Essay: What I Learned

A play date crumbles in a Church’s Chicken parking lot.


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This is the fifth in our series of essay contest winners.

 

It might have happened if she had been white, but she was not. She was Shanae, brown-skinned with braids all over, and she rode the big yellow bus up the hill to kindergarten every day. From the first day, my 5-year-old son saw in Shanae a kindred  spirit, a reader of books with  their made-up words, a player  of the same imaginative games on the climbing structure and in the sandbox, a little girl honest and unafraid—and such a sweetheart, full of kindness.

It was a quarter century ago, and I knew less than I do now. I was full of dreams and hopes, and it did something tender and right in my gut to see Jacob run into that classroom to find Shanae first thing, to show her a new book or a small toy and to give her a drawing he’d made. I helped out in the class most days, bringing my 2-year-old in his stroller. I saw how the two of them had other friends, but nothing with the same zest and spark, and how they sat quietly next to each other on the rug during story time.

I met Shanae’s mother early in the school year—a tall, reserved, grown-up version of the exuberant little girl. It was Back to School Night, and she asked about what the children were learning and how to help her daughter do well. I introduced myself, and the reserve melted to a woman’s version of the little girl’s sweet smile. She shook her head and said something about my son—“the talk of my house”—and to me she seemed so OK with it. “I love how both of them love books. It’s what Shanae needs; just the right friend for her.”

That night, sitting side by side on the little chairs in the classroom, she and I traded tidbits about the children’s never-ending make-believe games. We laughed together and exchanged phone numbers. I remember thinking: We could be friends. As the program ended, I turned to her. “It would be wonderful to have Shanae over sometime. She could walk home from school with us. I could bring her back home in time for supper, or you could come by to pick her up.” I remember that she put her hand on my arm lightly: “Yes, that would make her so happy. It would be fine; any day is good. Maybe soon, right?”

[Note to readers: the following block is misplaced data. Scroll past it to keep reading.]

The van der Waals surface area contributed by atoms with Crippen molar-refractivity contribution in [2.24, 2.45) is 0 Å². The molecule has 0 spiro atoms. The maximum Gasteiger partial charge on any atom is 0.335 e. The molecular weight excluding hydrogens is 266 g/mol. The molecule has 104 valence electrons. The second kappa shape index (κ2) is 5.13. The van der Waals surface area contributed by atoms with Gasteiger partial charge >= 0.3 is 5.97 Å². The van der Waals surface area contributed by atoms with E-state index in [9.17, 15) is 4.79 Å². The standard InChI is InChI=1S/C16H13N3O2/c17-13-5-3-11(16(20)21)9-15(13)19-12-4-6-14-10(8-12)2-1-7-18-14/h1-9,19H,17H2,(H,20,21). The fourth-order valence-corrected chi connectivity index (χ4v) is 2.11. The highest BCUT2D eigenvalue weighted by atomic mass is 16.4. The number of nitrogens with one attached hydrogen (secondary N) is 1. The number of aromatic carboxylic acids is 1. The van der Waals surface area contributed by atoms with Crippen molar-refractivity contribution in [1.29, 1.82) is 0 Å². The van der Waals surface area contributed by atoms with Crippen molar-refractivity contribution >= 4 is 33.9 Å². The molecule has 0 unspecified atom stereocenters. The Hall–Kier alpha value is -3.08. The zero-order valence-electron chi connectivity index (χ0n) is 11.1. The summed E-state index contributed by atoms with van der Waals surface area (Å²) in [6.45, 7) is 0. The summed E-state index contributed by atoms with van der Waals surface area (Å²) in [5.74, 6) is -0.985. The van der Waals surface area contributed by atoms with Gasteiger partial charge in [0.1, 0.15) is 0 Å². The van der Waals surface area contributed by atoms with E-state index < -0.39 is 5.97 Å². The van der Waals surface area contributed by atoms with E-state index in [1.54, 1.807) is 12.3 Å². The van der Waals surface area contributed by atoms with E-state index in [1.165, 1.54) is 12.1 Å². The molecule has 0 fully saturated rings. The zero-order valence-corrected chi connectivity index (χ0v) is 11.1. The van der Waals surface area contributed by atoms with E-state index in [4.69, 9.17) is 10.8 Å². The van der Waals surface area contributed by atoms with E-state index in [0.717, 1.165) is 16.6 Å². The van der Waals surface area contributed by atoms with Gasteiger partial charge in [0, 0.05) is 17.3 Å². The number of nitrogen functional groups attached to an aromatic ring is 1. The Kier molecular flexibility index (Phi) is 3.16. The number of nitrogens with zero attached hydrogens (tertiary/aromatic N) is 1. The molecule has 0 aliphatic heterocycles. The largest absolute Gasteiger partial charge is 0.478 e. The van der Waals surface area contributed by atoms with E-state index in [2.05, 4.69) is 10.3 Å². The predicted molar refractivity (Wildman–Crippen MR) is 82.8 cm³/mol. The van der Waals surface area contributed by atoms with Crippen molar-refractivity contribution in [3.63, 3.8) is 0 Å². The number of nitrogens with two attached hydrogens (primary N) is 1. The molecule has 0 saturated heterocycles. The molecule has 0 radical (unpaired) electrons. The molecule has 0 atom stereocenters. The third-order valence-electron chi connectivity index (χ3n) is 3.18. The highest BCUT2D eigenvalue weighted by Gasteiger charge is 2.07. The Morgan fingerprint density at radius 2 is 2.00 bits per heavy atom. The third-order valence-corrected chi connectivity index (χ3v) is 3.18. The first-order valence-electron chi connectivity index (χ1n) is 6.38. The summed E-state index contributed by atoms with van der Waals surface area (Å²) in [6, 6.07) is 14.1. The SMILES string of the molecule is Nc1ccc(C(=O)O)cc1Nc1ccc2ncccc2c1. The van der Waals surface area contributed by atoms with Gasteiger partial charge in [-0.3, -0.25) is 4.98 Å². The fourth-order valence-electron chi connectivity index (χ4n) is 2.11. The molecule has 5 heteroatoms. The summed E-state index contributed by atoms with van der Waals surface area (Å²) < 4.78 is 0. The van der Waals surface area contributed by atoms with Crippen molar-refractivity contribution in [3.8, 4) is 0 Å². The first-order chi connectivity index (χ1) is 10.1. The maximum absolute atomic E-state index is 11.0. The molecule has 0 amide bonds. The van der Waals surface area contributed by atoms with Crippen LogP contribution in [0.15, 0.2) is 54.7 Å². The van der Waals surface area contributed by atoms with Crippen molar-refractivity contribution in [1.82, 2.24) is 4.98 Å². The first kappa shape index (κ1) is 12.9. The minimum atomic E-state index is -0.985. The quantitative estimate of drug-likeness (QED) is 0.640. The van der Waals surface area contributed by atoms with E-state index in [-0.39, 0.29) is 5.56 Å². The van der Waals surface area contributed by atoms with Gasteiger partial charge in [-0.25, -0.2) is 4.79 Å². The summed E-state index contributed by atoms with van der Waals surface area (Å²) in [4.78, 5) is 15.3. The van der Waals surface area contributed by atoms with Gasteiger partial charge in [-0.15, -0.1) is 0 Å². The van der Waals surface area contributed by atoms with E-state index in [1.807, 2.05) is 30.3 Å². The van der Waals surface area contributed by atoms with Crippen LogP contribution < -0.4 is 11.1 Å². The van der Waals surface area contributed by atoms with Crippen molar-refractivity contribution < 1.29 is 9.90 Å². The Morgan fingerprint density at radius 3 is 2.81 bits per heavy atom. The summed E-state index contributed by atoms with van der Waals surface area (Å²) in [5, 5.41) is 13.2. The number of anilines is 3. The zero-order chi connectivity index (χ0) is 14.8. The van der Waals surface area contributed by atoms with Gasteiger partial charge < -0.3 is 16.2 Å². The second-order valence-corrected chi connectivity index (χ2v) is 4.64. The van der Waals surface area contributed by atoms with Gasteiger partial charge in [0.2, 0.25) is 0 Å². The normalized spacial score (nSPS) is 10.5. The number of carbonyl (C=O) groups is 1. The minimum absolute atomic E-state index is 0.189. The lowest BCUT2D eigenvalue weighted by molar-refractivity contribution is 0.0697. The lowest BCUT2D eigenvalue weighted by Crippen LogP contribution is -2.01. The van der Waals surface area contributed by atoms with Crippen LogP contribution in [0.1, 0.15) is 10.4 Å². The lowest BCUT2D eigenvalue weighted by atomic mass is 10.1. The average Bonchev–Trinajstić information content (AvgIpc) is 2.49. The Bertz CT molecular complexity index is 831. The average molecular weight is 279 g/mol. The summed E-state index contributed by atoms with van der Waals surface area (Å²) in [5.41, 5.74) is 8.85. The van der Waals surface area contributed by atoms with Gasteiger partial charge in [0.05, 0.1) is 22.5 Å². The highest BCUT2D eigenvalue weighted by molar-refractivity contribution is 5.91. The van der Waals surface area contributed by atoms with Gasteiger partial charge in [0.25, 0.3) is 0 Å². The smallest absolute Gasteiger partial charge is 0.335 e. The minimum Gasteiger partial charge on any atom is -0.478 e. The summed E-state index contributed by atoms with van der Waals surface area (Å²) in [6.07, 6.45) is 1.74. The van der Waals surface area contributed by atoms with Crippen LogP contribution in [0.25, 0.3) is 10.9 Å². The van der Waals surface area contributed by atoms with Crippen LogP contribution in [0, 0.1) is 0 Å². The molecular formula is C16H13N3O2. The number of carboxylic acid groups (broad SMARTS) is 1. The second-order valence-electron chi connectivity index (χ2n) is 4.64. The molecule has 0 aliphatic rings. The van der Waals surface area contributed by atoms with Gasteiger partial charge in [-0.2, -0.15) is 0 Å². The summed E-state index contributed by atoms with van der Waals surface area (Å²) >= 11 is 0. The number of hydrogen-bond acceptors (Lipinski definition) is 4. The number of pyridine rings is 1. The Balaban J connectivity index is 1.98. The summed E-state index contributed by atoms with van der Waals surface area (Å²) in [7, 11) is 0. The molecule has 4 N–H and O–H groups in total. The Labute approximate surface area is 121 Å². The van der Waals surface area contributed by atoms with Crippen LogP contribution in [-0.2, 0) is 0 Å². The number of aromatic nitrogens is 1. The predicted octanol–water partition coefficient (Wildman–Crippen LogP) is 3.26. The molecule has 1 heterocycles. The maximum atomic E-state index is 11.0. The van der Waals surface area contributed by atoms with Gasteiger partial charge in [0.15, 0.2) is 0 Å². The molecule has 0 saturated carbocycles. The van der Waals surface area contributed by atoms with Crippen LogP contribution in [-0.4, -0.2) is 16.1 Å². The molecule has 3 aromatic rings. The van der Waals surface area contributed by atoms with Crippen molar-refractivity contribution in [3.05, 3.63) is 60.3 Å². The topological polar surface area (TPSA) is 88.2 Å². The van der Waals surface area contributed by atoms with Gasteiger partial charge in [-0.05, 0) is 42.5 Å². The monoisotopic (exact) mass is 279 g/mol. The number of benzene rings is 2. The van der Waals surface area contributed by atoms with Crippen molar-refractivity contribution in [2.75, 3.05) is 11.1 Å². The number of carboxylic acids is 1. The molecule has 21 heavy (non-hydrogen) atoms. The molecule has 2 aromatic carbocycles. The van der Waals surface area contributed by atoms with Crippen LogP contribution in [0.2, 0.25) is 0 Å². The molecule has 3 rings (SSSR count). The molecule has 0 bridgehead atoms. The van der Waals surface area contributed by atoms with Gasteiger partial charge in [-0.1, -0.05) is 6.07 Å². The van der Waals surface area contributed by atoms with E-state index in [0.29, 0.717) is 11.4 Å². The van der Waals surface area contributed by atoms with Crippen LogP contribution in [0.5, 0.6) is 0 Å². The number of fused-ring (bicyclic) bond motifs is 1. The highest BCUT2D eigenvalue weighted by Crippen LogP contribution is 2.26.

She must have talked to Shanae about it, because from that day on, it was all that Shanae and Jacob talked about. “When you come over” was the dream, and they filled it in with multicolor pictures and plans, and “we have a big tree in the backyard.” “Will we climb it together?” asked Shanae.

I called Shanae’s mother and left a message, full of warmth and welcome in my voice: so good to meet you, those kids can’t stop talking about this, let’s figure out a time. There was no return call. At the end of the week I tried again—shorter this time, “hope you got my last message,” that kind of thing. When I came to help in the class, Shanae and Jacob sat on either side of me, listening to me read and interrupting: When will it be?

I sent a note home. I wrote it carefully and shared it with the children, reading it out loud to them: “I’d love to talk to you and find a good time for a play date.” Shanae asked if she could decorate it and then folded it carefully, putting it in the front pocket of her pack and promising Jacob she’d give it to her mother “this night, today.”

In the morning, she was waiting at the classroom door when we arrived.

“She said yes!” I put an arm around each of them, quieting them down.

“Yes what, sweetie?” “Yes  I can come over today!” I saw them reading my hesitation. “Today! She told me it’s fine for today. She told me to tell you.” Shanae reached for my hand.  “Really. You can call her!”